Developing an Approach to Assess Benefits of Competition Reforms on Consumers and Producers: CUTS Multicountry Research Study

The Economic Times, May 03, 2008

The current inflation scenario is a global phenomenon, being spurred by a host of factors. Governments around the world are doing many things to rein it in. But what is lacking is a long-term view of an effective regulatory framework, which can curb anti-competitive practices, hoarding and black marketing, says Pradeep S Mehta

The current inflation scenario is a global phenomenon, being spurred by a host of factors, such as escalating commodity price and buoyant demand amidst slowdown in some countries. Governments around the world are doing many things to rein it in.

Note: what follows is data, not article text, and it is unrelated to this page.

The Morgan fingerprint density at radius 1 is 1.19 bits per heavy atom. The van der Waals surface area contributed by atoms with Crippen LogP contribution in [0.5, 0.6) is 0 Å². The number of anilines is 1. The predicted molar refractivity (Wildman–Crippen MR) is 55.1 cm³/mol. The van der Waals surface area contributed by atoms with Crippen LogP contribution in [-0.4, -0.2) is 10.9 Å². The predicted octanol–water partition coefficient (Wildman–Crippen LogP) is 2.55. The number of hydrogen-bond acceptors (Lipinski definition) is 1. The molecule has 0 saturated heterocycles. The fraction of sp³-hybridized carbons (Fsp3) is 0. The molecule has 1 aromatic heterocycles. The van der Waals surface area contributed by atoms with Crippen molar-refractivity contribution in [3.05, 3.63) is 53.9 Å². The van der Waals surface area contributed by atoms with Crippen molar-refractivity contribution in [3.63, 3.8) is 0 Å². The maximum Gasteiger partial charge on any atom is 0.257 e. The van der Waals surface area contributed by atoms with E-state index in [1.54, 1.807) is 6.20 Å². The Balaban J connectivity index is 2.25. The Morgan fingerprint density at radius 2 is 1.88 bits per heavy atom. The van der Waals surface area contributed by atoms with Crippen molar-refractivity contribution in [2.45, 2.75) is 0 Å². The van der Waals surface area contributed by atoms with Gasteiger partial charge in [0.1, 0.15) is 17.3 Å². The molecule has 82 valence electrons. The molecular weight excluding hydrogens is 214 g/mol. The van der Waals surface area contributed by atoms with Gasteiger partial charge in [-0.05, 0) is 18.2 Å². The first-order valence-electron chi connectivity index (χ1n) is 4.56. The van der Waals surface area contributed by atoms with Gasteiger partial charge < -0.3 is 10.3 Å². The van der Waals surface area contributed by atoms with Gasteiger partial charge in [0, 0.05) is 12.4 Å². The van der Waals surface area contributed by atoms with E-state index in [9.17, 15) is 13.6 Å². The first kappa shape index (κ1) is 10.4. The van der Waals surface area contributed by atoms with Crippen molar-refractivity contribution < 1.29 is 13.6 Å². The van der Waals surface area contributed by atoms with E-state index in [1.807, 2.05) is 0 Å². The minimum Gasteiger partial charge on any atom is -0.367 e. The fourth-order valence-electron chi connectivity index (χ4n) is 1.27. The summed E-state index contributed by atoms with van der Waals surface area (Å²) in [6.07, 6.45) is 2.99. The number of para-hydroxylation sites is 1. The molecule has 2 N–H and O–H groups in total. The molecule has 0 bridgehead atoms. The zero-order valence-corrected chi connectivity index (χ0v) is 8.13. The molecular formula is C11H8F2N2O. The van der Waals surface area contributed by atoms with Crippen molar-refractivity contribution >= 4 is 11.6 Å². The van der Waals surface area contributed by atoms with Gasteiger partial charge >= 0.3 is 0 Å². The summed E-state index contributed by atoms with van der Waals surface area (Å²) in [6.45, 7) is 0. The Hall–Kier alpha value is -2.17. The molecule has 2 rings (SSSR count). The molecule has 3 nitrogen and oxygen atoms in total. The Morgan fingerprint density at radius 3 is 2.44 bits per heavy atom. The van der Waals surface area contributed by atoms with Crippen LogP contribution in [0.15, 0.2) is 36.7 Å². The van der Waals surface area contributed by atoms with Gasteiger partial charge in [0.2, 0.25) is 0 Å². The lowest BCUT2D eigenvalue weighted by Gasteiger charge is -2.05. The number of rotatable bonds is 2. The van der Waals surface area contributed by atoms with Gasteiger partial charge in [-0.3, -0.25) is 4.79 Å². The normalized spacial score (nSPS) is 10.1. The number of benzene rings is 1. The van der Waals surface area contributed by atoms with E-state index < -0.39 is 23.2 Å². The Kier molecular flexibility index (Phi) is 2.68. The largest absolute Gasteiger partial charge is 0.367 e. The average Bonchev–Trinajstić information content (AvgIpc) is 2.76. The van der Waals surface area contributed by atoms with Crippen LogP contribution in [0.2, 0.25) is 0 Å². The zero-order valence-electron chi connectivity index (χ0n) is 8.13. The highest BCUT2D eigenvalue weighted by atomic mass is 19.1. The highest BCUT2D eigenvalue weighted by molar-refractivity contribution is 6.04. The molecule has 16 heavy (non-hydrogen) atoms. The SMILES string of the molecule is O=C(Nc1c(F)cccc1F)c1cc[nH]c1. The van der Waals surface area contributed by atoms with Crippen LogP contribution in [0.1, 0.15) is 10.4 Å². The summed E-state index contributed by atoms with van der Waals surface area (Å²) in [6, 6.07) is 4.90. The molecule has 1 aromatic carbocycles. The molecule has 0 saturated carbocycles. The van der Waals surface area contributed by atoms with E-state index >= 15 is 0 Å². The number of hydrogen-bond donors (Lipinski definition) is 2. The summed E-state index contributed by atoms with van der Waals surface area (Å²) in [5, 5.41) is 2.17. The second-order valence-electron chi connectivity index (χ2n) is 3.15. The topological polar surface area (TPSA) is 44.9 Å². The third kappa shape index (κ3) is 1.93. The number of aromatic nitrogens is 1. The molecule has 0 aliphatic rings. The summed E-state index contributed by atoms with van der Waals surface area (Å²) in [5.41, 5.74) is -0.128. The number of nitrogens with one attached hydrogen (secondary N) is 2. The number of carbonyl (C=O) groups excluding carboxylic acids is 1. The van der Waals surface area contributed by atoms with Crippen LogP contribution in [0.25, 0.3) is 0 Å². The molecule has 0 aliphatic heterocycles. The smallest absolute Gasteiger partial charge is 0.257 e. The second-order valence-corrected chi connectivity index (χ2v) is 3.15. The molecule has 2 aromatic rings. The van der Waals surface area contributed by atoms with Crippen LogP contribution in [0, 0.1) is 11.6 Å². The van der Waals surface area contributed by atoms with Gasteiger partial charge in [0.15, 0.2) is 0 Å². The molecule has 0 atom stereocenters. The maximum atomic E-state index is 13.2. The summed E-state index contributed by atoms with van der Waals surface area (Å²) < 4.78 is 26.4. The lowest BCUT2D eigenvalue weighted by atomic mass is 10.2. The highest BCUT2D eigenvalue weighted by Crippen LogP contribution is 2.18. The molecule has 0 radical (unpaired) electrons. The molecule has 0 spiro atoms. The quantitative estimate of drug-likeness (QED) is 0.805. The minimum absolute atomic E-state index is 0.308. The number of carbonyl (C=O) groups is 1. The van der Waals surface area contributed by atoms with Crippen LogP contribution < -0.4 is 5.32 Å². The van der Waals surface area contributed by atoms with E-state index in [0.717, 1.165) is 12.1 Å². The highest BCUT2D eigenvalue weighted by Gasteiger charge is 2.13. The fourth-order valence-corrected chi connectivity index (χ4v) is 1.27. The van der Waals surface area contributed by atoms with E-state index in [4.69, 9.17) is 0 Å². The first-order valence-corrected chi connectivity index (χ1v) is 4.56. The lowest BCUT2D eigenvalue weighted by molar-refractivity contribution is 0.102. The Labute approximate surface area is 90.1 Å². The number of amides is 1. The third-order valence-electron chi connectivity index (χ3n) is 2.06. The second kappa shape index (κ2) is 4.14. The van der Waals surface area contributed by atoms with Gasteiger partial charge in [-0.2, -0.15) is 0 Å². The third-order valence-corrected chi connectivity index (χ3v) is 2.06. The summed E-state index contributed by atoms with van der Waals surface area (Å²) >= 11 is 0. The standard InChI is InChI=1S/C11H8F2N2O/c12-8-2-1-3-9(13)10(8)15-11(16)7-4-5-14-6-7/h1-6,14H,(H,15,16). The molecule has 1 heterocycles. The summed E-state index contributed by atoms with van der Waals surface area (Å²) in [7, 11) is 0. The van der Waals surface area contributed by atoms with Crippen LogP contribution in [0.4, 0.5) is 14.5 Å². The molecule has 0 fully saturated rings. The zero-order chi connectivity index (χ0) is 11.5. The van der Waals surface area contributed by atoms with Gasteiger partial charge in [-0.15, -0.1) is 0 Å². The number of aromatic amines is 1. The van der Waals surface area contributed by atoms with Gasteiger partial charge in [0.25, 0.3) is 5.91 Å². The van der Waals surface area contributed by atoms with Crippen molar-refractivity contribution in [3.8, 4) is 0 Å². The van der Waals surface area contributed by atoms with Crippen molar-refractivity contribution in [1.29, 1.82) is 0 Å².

The measures include using trade policies, fiscal actions and what not. India too is struggling to tame the beast, with looming elections guiding some of the pronouncements and short-term actions. But what is lacking is a long-term view of an effective regulatory framework, which can curb anti-competitive practices, hoarding and black marketing.

The rise in prices has been observed across almost all sectors. Increase in the prices of food items, manufacturing goods, fuel items, cement and steel are largely responsible for the rise in the overall inflation rate at the wholesale level.

These factors, when pooled together, have contributed around 75% of the total rise in the inflation rate. And it is feared that the increase in public expenditure announced in the last budget, the Sixth Pay Commission fall outs, coupled with rising metal and crude oil prices, might take inflation to new heights.

The inflationary situation is getting worse with every week. The latest figure, shows inflation in wholesale prices to be at a peak of 7.57%, the highest in recent times, and likely to travel north. This trend is certainly a blow to the government’s efforts to control the situation.